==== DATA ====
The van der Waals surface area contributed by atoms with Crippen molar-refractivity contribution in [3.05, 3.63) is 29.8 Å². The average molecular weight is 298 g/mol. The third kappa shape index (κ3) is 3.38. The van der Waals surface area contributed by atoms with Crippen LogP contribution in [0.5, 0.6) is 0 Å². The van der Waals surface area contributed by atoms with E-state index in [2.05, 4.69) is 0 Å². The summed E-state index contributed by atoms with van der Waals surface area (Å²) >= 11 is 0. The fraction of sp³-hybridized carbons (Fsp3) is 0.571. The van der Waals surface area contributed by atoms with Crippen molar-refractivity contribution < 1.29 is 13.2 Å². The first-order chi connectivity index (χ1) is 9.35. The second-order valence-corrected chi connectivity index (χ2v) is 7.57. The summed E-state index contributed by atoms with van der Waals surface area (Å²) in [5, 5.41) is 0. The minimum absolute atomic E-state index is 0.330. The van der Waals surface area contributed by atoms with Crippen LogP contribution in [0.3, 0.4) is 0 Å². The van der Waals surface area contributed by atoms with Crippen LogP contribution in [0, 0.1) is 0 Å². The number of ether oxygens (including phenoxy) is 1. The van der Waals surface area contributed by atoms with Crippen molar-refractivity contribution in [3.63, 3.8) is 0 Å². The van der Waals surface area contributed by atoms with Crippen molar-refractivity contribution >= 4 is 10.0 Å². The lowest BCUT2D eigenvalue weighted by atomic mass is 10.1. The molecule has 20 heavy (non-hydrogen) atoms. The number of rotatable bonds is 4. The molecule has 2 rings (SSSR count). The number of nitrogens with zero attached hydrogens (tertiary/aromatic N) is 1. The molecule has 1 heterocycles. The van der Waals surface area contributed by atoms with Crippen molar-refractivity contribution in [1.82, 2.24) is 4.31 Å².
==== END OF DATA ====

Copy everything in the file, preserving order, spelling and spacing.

The van der Waals surface area contributed by atoms with Crippen molar-refractivity contribution in [3.05, 3.63) is 29.8 Å². The average molecular weight is 298 g/mol. The third kappa shape index (κ3) is 3.38. The van der Waals surface area contributed by atoms with Crippen LogP contribution in [0.5, 0.6) is 0 Å². The van der Waals surface area contributed by atoms with E-state index in [2.05, 4.69) is 0 Å². The summed E-state index contributed by atoms with van der Waals surface area (Å²) >= 11 is 0. The fraction of sp³-hybridized carbons (Fsp3) is 0.571. The van der Waals surface area contributed by atoms with Crippen molar-refractivity contribution < 1.29 is 13.2 Å². The first-order chi connectivity index (χ1) is 9.35. The second-order valence-corrected chi connectivity index (χ2v) is 7.57. The summed E-state index contributed by atoms with van der Waals surface area (Å²) in [5, 5.41) is 0. The minimum absolute atomic E-state index is 0.330. The van der Waals surface area contributed by atoms with Crippen LogP contribution in [0.3, 0.4) is 0 Å². The van der Waals surface area contributed by atoms with Crippen LogP contribution in [0, 0.1) is 0 Å². The number of ether oxygens (including phenoxy) is 1. The van der Waals surface area contributed by atoms with Crippen molar-refractivity contribution in [3.63, 3.8) is 0 Å². The van der Waals surface area contributed by atoms with Crippen molar-refractivity contribution >= 4 is 10.0 Å². The lowest BCUT2D eigenvalue weighted by atomic mass is 10.1. The molecule has 20 heavy (non-hydrogen) atoms. The number of rotatable bonds is 4. The molecule has 2 rings (SSSR count). The number of nitrogens with zero attached hydrogens (tertiary/aromatic N) is 1. The molecule has 1 heterocycles. The van der Waals surface area contributed by atoms with Crippen molar-refractivity contribution in [1.82, 2.24) is 4.31 Å².